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Women Living Well: Mind/Body Connection - 2002
Student Papers
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The Mind/Body Connection


I would like to first talk about food and diet, a topic that really ought to have been included in the Women Living Well lecture series. Perhaps mentioning this first and most prominently in the paper will be more effective in getting this topic included in following semesters. This is an especially important issue for college students. I realize a Nutrition class does exist that can be taken for Physical Education credit. However, given that Bryn Mawr's dining hall is all-you-can eat, our students are more likely not to eat healthily. Lately I find myself not eating as much as I should because I find the food unappetizing. Sometimes I will skip meals altogether to get more sleep or to work on assignments. I came to BMC (this is my first year) underweight, gained eight pounds in my first semester, and am still underweight. So, to get to the point: my situation is hardly unique. Eating habits should be a part of the discussion series. And now on to answering the actual question.

Talking about lifestyle habits as inter-related made them more relevant for me. Learning about the compounded effects of bad habits on the body was more affecting than just hearing about what each bad habit does individually. Everyone knew even before the lectures that not exercising and continuously not getting enough sleep are bad for you. These are the most prevalent health truisms out there.

The lectures were effective because we found out that lack of exercise doesn't just hurt you in physical ways. Exercise is a form of stress relief that I had never really considered. I'm a fairly skinny person, and so never needed to exercise to lose weight. From the lecture on exercise, I learned that not exercising also leads to lethargy. I had always figured that whenever I was feeling lethargic, I was just bored. I would usually take a nap whenever I felt this way. From another lecture, I learned that napping in these situations is the exact opposite of what I should be doing. But, did I actually follow through and start going to the gym? I swam three times in one week, skipped one week of exercise, and then did three days the next week in the Fitness Center. I did not go at all for the next couple of weeks. My body did feel different (better) after each time I had exercised. I felt more awake, experienced the feelings everybody does after exercising. The week after I stopped going because I had a paper and a major exam due.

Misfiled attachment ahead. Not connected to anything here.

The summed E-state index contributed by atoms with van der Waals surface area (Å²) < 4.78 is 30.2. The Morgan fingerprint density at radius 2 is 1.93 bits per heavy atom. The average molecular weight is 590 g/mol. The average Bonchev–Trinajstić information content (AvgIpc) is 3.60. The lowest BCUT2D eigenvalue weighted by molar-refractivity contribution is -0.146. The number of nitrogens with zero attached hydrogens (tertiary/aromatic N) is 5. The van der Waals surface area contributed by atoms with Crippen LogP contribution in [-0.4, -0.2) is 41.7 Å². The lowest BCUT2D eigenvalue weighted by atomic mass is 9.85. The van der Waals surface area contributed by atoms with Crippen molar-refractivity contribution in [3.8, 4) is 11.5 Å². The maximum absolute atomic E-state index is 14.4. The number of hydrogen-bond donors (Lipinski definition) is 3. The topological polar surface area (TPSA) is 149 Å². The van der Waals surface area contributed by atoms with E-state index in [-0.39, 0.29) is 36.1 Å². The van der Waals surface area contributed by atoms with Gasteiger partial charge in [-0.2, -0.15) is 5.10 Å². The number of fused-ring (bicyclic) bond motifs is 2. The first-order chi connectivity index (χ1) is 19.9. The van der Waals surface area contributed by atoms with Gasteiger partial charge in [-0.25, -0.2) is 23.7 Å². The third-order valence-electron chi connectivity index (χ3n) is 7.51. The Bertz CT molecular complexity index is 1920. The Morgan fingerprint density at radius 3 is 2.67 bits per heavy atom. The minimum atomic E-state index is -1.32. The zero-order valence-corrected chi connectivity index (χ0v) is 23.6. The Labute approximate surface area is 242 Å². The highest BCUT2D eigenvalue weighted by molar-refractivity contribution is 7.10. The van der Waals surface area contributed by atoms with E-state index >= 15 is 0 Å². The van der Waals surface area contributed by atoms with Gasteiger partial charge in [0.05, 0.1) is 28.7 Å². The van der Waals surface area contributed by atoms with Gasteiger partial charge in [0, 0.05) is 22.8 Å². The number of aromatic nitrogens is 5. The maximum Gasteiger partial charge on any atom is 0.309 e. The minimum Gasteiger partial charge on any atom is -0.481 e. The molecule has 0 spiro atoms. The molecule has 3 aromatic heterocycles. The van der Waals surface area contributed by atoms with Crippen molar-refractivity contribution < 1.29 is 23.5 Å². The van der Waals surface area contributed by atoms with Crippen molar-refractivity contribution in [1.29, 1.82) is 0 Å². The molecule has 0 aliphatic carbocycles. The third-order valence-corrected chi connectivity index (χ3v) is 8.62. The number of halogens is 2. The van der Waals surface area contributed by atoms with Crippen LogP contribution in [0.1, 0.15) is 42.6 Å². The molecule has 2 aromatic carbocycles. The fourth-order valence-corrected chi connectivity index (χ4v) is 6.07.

The lecture on Migraine Headaches, while related to another health issue - stress, was not all that relevant to my life since I do not suffer from headaches. "Women and Addiction" also was not so meaningful to my life, though I am the better for having attended both lectures. I better understand these issues that are so central to the lives of a lot of people. Should I start getting headaches, I will know that something serious has triggered the onset. I know to visit a specialist rather than my family doctor.

A lecture that I found helpful was Earl Thomas' on anxiety. Anxiety, about social situations and also about my schoolwork, is something I deal with everyday. A point the lecture stressed continually was the need to see a doctor for help with the problem. Medication was made to seem a very viable means of getting rid of anxiety. I feel that the lecturer should have mentioned possible long-term effects on the brain of anti-anxiety and anti-depression drugs. The lecturer did mention the unfortunate tendency of doctors to over-prescribe anti-anxiety medications. It would have been nice to find out exactly why everyone should not be taking Paxil et al.

Thank you very much for this informative lecture series! Being geared toward women, it has helped me learn a lot about which habits I should avoid.

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